How Bonding Remakes Teeth

Tooth Repair has undergone many changes over the past 20 years with technological advances making repairs easier.  When it comes to tooth repair, Dr. Denise Stone of Stone Family Dentistry, your dentist in Cosmetic Dentistry in Charleston, SC, has many years of experience in repairing lost or cracked teeth.


For those who choose not to go the veneer route, bonding is a great way to repair chipped or cracked teeth.  In most cases, bonding doesn’t require anesthesia which makes the procedure a same-day visit.  This is also a great way to repair teeth aesthetically speaking when the teeth are otherwise in great shape.  What makes up the bonding compound and why does it work so well in repairing and strengthening teeth?

Bonding Compound

The compound to a tooth bond is made up of a composite resin that takes form in the shape of your teeth.  This composite resin is quite strong and will hold up for many years under normal use (chewing, biting, etc.). However, it doesn’t last forever as it will eventually need to be replaced some years down the road.  The reason for this is due to natural wear and tear, especially if you bite down and chew on hard objects (ice cubes, jawbreaker candies, etc.) as this will accelerate the wear-down process and possibly lead to chips of the composite resin.  The bond is also susceptible to staining due to smoking, red wine consumption, and coffee consumption.

The Process of Bonding

We will look at the typical process of a bond per Dr. Stone, your dentist in Cosmetic Dentistry in Charleston, SC.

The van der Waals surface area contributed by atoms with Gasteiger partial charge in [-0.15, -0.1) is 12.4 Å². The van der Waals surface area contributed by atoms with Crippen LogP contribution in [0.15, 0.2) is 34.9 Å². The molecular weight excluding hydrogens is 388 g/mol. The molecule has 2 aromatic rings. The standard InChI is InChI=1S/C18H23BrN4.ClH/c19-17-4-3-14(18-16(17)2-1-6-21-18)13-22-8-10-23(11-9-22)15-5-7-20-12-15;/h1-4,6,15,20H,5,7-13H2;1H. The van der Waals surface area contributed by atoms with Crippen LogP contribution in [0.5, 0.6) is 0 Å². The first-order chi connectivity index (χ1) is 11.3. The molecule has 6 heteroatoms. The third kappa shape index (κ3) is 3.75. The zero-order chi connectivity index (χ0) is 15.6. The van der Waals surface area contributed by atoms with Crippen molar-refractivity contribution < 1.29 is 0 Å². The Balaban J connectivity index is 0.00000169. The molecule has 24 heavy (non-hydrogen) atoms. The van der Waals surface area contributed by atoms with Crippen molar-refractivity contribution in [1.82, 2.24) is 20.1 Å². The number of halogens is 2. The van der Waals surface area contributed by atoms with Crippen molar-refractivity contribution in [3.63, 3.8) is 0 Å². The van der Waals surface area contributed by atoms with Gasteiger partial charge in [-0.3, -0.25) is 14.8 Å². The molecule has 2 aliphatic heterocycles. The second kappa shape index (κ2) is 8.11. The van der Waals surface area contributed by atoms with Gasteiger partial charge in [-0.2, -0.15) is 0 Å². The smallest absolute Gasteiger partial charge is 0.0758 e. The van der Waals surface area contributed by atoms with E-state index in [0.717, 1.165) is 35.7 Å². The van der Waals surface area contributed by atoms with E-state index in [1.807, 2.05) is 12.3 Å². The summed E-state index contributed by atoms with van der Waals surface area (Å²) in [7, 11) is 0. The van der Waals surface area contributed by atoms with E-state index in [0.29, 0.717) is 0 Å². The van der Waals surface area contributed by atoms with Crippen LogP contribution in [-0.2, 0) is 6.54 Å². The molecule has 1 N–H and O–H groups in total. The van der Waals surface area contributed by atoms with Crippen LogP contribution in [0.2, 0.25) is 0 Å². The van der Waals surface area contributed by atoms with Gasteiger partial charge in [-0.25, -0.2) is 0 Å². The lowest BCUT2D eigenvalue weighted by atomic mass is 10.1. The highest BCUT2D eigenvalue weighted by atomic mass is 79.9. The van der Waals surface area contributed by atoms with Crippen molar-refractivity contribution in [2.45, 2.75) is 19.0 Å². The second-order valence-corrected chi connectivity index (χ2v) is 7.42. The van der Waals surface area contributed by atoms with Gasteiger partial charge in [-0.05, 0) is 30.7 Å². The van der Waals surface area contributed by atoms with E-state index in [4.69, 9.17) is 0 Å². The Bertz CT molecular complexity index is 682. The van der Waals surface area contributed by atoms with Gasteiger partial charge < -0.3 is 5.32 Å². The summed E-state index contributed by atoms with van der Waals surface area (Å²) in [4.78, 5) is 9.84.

• Initial Consultation - this covers the first visit and establishes what the issue is (cracks, chips, broken teeth, etc.)
  • X-Rays / 3D Analysis - this will establish what your affected tooth “should” look like in comparison to adjoining teeth.  
  • Color Analysis - this will match the color of the composite resin to the color of your other teeth to make a more natural appearance.
  • Bonding Procedure - this is the actual procedure and will be completed in one visit with typically no need to put the patient under anesthesia unless requested to do so by the patient.  
  • Anesthesia Rarities - there are certain cases where anesthesia is administered for a bonding procedure, these cases are:  the bond is placed near a nerve ending in the tooth, you need a filling as part of the procedure, or there are significant amounts of shaping that need to be done with the composite resin to fill in your tooth.
  • UV Light - The finishing process to the bonding procedure is to place UV light onto the bond to dry the composite resin.

To Learn More

If you would like to learn more about tooth bonding and schedule an initial consultation, please contact Dr. Stone at Stone Family Dentistry, your dentist in Cosmetic Dentistry in Charleston, SC at (843) 556-6566 today.

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